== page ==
What are the risk factors for vulvar cancer?
The most common risk factor for vulvar cancer is infection with the human papillomavirus (HPV). Doctors believe at least half of vulvar cancers are caused by HPV infection.
You can contract HPV by coming in contact with the mouth, genitals or anus of an infected person. Unfortunately, other than genital warts, there is no way of knowing whether a sexual partner has HPV.
Other risk factors for developing vulvar cancer include:
- Age. The average age of women diagnosed with vulvar cancer is 70.
- Having a history of genital warts.
- Being infected with HIV.
- Having many sexual partners.
- Having sex at an early age.
- Having vulvar intraepithelial neoplasia (VIN). This is a pre-cancer that can evolve into vulvar cancer (invasive vulvar cancer) over time.
- Having cervical cancer.
- Having had melanoma or having a family history of melanoma.
What can you do to prevent cervical cancer?
There is no guaranteed way to prevent cancer. However, because most vulvar cancers are caused by infection with HPV, you can reduce your risk for vulvar cancer by using protection (such as a condom) during sex and limiting the number of sexual partners you have.
Condoms cannot provide complete protection against HPV, but they can significantly lower your risk of infection.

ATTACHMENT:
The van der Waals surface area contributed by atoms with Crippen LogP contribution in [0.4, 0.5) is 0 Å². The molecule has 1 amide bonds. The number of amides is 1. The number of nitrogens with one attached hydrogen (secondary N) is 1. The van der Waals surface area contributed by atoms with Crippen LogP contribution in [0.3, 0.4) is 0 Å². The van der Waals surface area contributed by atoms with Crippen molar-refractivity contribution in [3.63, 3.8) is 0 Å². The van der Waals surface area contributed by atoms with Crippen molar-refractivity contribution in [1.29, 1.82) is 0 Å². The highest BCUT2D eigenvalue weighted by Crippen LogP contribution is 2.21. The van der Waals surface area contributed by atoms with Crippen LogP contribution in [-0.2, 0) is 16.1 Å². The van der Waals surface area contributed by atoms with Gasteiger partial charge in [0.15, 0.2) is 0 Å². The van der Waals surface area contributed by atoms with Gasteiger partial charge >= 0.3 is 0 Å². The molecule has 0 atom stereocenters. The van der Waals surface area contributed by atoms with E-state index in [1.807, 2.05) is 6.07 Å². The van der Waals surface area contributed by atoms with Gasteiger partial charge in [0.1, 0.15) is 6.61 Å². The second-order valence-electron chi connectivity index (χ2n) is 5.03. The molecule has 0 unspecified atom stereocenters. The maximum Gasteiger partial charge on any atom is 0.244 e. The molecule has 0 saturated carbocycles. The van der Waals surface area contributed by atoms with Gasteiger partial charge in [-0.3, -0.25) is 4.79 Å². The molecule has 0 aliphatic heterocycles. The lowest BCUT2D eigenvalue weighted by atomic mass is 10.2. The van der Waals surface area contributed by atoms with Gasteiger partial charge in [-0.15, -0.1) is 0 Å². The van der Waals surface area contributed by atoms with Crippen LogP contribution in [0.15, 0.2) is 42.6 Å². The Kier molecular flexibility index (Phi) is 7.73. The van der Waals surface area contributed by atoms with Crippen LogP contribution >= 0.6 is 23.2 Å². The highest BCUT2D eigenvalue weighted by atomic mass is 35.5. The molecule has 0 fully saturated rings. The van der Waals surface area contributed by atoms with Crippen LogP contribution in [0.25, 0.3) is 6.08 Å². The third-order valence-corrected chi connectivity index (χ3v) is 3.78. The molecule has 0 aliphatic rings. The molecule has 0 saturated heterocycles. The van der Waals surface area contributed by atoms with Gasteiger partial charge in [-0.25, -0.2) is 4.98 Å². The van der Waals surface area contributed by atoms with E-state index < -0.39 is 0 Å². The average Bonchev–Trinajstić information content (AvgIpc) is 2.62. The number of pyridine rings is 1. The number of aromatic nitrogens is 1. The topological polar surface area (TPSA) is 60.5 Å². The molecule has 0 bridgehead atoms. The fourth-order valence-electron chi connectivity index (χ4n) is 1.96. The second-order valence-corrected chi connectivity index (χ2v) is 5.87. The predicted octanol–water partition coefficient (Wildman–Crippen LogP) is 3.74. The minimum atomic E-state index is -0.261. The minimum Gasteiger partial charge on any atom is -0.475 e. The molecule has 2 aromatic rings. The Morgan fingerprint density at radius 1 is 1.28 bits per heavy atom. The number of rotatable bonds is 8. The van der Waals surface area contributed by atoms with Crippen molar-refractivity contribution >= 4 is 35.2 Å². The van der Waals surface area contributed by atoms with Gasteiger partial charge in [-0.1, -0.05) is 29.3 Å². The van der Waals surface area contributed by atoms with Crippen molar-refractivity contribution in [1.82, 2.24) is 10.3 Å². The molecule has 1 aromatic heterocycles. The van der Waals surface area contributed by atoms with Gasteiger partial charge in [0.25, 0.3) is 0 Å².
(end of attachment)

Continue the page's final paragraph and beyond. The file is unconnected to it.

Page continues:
You can also lower your risk with the HPV vaccine. This vaccine targets the high-risk types of HPV that cause vulvar cancers. It is not meant for women who are already infected with HPV. Ask your doctor about the vaccine and whether it’s something that is safe for you to receive.
Stopping smoking may also reduce your risk for vulvar cancer.
Is vulvar cancer screening available?
Getting regular pelvic exams and Pap tests with your doctor can help find early signs of vulvar cancer. These exams check for abnormalities in the genital area as well as the organs in the pelvis. If your doctor suspects you may have cancer, you and your doctor will work together on follow-up tests and screenings.
During a pelvic exam, your doctor will check the vagina and vulva for any signs of cancer or disease. He or she may also conduct an internal exam. During this procedure, your doctor will insert a lubed finger into the vagina while he or she feels the lower abdomen with the other hand.
During a Pap smear, your doctor inserts a lubricated instrument into the vagina to widen the opening. Then, he or she will gently scrape your cervix to collect a sample of mucus. The mucus is sent to a lab where a pathologist checks for abnormal cells or signs of cancer.
It’s important to talk to your doctor about the right time is to start regular pelvic exams and Pap tests. How often you have screenings will depend on your risk factors, medical history, and whether you’ve had an abnormal test result in the past.